May 11, 2011 — Gov. Mitch Daniels (R) on Tuesday signed a bill (HB 1201) into law that cuts off most state-controlled federal funding to clinics affiliated with Planned Parenthood of Indiana and bans abortion in the state after 20 weeks, prompting the organization and the American Civil Liberties Union of Indiana to immediately request an injunction and temporary restraining order to stop the measure from taking effect, the Los Angeles Times reports (Levey, Los Angeles Times, 5/11).
The bill prohibits state contracts or grants to any entity that provides abortion services. However, it exempts hospitals and other surgical centers so it effectively singles out Planned Parenthood clinics in Indiana for the funding restrictions. This means that the bill would block state funds and federal money that flows through the state from going to Planned Parenthood clinics; in effect, the bill would bar Medicaid beneficiaries from obtaining care at Planned Parenthood clinics in Indiana. Although federal law already prohibits the use of federal Medicaid funds to pay for abortion care, Planned Parenthood clinics can receive reimbursement from Medicaid for all the non-abortion health care services their clinics provide. Patient fees and private funds pay for abortion care provided at Planned Parenthood clinics.
In addition, the bill would ban abortion after 20 weeks of pregnancy unless a woman's life or health is substantially threatened. Current state law permits abortion before viability, which was generally determined by doctors to be several weeks beyond the 20 week threshold provided for in the bill. The legislation would require abortion providers to inform women in writing that human life begins when the egg is fertilized, that abortion can increase the chances of infertility and that a fetus might feel pain before 20 weeks (Women's Health Policy Report, 5/4).
Decision Expected Today
PPIN and ACLU of Indiana filed their request before U.S. District Judge Tanya Walton Pratt, asking her to consider striking down the law on constitutional grounds, the Indianapolis Star reports. The groups have asked that Pratt allow federal funding to PPIN to continue while she considers whether to strike down the law.
Pratt said she would announce her decision by noon on Wednesday, according to Kenneth Falk, legal director of the ACLU of Indiana. According to the Star, Pratt must consider whether PPIN is likely to prevail, which side would be harmed the most if the law is allowed to take effect and what action is in the public's interest.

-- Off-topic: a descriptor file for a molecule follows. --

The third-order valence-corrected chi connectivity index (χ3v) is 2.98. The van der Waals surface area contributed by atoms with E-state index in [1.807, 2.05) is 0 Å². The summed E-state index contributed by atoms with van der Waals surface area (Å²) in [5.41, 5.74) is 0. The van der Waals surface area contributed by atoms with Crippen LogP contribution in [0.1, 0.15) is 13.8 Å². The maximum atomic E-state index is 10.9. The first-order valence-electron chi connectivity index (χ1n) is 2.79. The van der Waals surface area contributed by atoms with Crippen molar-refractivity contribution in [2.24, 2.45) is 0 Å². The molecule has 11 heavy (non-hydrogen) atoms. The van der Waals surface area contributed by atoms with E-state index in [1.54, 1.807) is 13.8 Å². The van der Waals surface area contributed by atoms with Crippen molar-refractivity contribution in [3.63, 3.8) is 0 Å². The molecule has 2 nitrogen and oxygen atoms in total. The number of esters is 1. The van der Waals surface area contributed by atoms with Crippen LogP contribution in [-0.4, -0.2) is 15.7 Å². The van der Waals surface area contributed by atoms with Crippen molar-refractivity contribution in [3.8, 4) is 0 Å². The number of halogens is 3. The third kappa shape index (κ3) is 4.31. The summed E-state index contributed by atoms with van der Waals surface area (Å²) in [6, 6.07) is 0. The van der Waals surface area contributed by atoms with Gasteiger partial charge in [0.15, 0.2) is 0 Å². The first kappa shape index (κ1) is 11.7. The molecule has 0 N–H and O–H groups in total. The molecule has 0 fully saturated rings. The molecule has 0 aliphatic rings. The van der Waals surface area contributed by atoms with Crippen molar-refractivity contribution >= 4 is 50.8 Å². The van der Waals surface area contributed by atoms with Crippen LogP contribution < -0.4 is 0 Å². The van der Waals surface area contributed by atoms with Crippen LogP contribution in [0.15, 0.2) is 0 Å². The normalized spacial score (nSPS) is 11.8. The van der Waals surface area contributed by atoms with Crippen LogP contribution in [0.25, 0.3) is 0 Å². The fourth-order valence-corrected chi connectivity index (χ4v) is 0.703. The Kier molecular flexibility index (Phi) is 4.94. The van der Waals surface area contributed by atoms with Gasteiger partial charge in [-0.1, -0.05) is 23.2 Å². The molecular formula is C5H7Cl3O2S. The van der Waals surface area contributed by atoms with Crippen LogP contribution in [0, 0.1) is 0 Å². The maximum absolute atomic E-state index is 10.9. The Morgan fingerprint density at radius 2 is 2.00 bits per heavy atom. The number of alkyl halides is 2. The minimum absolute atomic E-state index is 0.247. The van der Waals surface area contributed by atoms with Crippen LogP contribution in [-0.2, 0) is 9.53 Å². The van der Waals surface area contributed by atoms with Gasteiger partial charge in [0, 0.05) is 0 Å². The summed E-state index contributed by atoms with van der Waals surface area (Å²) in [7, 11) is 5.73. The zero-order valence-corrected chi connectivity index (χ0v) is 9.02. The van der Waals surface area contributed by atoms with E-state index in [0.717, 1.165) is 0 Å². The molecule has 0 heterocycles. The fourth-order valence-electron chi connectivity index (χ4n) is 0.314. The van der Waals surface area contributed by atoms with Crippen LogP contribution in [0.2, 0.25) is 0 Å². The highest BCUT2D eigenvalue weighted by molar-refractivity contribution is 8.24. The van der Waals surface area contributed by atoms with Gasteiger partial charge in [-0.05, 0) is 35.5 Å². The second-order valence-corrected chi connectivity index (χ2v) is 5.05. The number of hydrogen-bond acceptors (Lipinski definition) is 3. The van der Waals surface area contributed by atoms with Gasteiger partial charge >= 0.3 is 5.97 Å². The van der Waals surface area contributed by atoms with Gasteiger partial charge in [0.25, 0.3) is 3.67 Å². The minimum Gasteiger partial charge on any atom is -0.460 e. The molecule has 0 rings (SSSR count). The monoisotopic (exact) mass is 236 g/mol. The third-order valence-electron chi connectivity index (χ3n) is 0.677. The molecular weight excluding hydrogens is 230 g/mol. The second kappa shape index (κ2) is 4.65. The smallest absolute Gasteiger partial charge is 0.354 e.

PPIN and ACLU of Indiana argue that the measure forces doctors to provide patients with information that is not factual or relevant, which would be misleading and violate the First Amendment's free speech protections, according to the Star. The lawsuit also contends that the law's defunding provision would void contracts and grants already in effect, a violation of the Constitution's contract clause. The groups said the law imposes an unconstitutional condition on Planned Parenthood by requiring it to choose between providing abortion services and receiving non-abortion-related funding, in addition to possibly violating federal Medicaid law. PPIN President Betty Cockrum said, "Hopefully by (this) afternoon, we have the kind of resolution that we're seeking, which is that none of our patients have to be told that they cannot have their Pap tests and get their birth control at our locations across the state."
Joel Schumm, a professor at the Indiana University School of Law, said the suit's claims are strong. "If you're balancing harms (to each side), a woman's interest in reproductive freedoms is a significant constitutional right, as opposed to the state's argument, which is how to spend money," he said. The provision telling physicians what to say "is a new requirement that didn't exist before," he said. Therefore, putting it on hold while its legality is determined would not harm the state, according to the Star (Gillers/Murray, Indianapolis Star, 5/11).
Effects of the Law on Patients
According to Cockrum, the bill would have the most serious effects on Medicaid beneficiaries and uninsured people whose incomes are too high to qualify for Medicaid. "If you look at the 9,300 Medicaid patients we served, some of them will become medically vulnerable," Cockrum said.
Daniels has said his administration reviewed women's access to sexual and reproductive services "and can confirm that all non-abortion services, whether family planning or basic women's health, will remain readily available in every one of our 92 counties." Cockrum disputed that claim and said that antiabortion-rights crisis pregnancy centers, which do not offer clinical care, were included in the count.
Eric Coulter, director of the Wayne County Health Department, said community health centers would have trouble handling a rush of new patients. "We'd have to add additional help or they'd experience long delays in getting in, which defeats the purpose," Coulter said. Community health centers have faced budget cuts the last two years, and officials are waiting to see how much funding they will receive in the new state budget for the next two years (Tharp, Richmond Palladium-Item, 5/9).
Debra Ness, publisher & president, National Partnership
Andrea Friedman, associate editor & director of reproductive health programs, National Partnership
Marya Torrez, associate editor & senior reproductive health policy counsel, National Partnership
Melissa Safford, associate editor & policy advocate for reproductive health, National Partnership
Perry Sacks, assistant editor & health program associate, National Partnership
Cindy Romero, assistant editor & communications assistant, National Partnership
Justyn Ware, editor
Amanda Wolfe, editor-in-chief
Heather Drost, Hanna Jaquith, Marcelle Maginnis, Ashley Marchand and Michelle Stuckey, staff writers
Tucker Ball, director of new media, National Partnership